Madeleine Albright: Given their own histories, I’m stunned by CEE states’ treatment of refugees

Source: Radio Praha / / By Ian Willoughby /

Having served as US secretary of state from 1997 to 2001, Madeleine Albright ranks as one of the most accomplished of all Czech-Americans. I got to speak to the Prague-born politician recently when she was special guest at the Reality Czech evening in New York, organised by the Bohemian Benevolent and Literary Association and the Václav Havel Library Foundation to mark the centenary of the founding of Czechoslovakia. Our conversation eventually turned to that landmark anniversary – but it began with Secretary Albright’s recently published book Fascism: A Warning.

© Elizabeth Andrews

In your book you outline various characteristics that for you define fascism. Which for you are some of the most chilling characteristics of fascism?

“There are divisions in every society and the chilling part about fascism is that it makes the divisions even worse.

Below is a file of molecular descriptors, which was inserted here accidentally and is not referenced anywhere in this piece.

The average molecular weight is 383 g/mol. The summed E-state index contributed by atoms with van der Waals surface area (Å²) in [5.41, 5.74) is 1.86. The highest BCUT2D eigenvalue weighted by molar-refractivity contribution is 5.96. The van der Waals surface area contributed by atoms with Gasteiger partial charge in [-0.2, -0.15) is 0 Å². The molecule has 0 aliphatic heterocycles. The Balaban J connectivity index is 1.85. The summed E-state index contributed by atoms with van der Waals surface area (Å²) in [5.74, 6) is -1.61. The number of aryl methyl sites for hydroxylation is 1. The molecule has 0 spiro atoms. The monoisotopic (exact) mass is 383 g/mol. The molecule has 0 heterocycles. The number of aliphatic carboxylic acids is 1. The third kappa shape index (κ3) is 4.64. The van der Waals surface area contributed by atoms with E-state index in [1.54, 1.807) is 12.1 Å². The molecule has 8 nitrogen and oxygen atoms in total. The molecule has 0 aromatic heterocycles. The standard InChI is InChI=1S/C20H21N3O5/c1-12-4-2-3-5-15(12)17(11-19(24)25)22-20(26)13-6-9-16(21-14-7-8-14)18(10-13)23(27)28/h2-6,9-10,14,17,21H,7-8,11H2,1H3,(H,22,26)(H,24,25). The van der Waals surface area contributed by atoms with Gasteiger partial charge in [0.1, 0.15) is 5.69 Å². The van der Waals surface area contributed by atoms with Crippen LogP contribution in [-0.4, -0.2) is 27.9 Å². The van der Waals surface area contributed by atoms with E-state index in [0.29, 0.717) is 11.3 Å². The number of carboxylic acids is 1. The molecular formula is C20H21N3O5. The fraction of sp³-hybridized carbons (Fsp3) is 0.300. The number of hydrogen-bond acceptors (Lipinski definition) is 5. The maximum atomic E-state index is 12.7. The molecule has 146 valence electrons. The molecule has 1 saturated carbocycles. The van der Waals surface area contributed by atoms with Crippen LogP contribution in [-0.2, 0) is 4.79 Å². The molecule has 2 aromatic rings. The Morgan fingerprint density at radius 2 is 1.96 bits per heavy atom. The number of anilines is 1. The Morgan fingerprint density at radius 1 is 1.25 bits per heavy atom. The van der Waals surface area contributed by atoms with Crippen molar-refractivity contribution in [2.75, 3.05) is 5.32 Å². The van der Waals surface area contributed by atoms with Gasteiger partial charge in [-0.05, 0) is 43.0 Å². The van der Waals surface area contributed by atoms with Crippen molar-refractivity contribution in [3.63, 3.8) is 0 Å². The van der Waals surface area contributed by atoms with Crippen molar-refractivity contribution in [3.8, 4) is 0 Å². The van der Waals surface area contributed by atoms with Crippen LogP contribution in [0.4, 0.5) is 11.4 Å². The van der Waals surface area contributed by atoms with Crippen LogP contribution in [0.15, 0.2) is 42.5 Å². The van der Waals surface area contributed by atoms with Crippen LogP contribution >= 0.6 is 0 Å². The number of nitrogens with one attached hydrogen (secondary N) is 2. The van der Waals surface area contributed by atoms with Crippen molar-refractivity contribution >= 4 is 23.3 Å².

“That it is a leader which identifies himself with one tribal group at the expense of the minority – and that is very chilling.

“But the thing that I think differentiates a dictator or an authoritarian from a fascist is the use of violence.

“Every fascist is a dictator, but not every dictator is a fascist.

“So I think that use of violence to get power and keep power is actually the most chilling aspect of it.”

You stress that Donald Trump isn’t a fascist. But does he share some characteristics with typical fascist leaders?

“The thing that I say about him is that he’s the most undemocratic president in modern American history.

“So the kinds of things that are common are the lack of respect for the rule of law, to think that he is above the law.

“Then also the whole concept that the press is the enemy of the people.

“And then the lack of respect for the judicial branch of the government.

“Also, somewhat, the business of scapegoating; if something is wrong, it’s somebody’s fault, a different group.

“One of the things that he’s done is to label people, particularly Muslims, that are coming into the country, or Mexicans as being drug dealers and terrorists and a number of different things.